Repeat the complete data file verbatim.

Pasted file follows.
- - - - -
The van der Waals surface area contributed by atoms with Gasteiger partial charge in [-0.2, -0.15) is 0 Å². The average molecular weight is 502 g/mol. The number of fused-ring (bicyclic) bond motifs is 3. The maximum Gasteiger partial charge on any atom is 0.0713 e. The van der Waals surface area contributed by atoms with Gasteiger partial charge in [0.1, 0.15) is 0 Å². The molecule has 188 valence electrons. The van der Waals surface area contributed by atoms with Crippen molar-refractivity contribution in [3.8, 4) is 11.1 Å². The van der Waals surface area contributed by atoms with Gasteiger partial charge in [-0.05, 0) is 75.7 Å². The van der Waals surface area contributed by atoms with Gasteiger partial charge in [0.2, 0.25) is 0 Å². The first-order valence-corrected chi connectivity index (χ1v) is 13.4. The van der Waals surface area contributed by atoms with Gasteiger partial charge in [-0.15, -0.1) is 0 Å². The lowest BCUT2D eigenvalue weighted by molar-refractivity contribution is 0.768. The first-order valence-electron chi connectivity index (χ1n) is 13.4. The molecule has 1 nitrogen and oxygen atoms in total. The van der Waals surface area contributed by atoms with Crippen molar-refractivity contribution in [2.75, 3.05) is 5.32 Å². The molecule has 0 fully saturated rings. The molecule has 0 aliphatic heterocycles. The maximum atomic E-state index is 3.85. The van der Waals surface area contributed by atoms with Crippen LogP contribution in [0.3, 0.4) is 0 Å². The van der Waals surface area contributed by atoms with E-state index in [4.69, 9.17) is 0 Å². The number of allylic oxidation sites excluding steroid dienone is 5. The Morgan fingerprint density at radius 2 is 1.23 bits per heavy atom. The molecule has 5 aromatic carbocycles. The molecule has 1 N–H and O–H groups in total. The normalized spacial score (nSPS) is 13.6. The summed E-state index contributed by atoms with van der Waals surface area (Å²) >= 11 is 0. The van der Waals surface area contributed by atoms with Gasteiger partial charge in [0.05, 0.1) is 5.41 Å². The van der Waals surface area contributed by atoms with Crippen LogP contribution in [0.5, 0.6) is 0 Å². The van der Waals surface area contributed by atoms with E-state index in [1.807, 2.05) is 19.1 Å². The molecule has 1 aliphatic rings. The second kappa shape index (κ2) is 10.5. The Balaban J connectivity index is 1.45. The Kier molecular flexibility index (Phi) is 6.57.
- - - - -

The van der Waals surface area contributed by atoms with Gasteiger partial charge in [-0.2, -0.15) is 0 Å². The average molecular weight is 502 g/mol. The number of fused-ring (bicyclic) bond motifs is 3. The maximum Gasteiger partial charge on any atom is 0.0713 e. The van der Waals surface area contributed by atoms with Gasteiger partial charge in [0.1, 0.15) is 0 Å². The molecule has 188 valence electrons. The van der Waals surface area contributed by atoms with Crippen molar-refractivity contribution in [3.8, 4) is 11.1 Å². The van der Waals surface area contributed by atoms with Gasteiger partial charge in [-0.05, 0) is 75.7 Å². The van der Waals surface area contributed by atoms with Gasteiger partial charge in [0.2, 0.25) is 0 Å². The first-order valence-corrected chi connectivity index (χ1v) is 13.4. The van der Waals surface area contributed by atoms with Gasteiger partial charge in [-0.15, -0.1) is 0 Å². The lowest BCUT2D eigenvalue weighted by molar-refractivity contribution is 0.768. The first-order valence-electron chi connectivity index (χ1n) is 13.4. The molecule has 1 nitrogen and oxygen atoms in total. The van der Waals surface area contributed by atoms with Crippen molar-refractivity contribution in [2.75, 3.05) is 5.32 Å². The molecule has 0 fully saturated rings. The molecule has 0 aliphatic heterocycles. The maximum atomic E-state index is 3.85. The van der Waals surface area contributed by atoms with Crippen LogP contribution in [0.3, 0.4) is 0 Å². The van der Waals surface area contributed by atoms with E-state index in [4.69, 9.17) is 0 Å². The number of allylic oxidation sites excluding steroid dienone is 5. The Morgan fingerprint density at radius 2 is 1.23 bits per heavy atom. The molecule has 5 aromatic carbocycles. The molecule has 1 N–H and O–H groups in total. The normalized spacial score (nSPS) is 13.6. The summed E-state index contributed by atoms with van der Waals surface area (Å²) >= 11 is 0. The van der Waals surface area contributed by atoms with Gasteiger partial charge in [0.05, 0.1) is 5.41 Å². The van der Waals surface area contributed by atoms with Crippen LogP contribution in [0.5, 0.6) is 0 Å². The van der Waals surface area contributed by atoms with E-state index in [1.807, 2.05) is 19.1 Å². The molecule has 1 aliphatic rings. The second kappa shape index (κ2) is 10.5. The Balaban J connectivity index is 1.45. The Kier molecular flexibility index (Phi) is 6.57.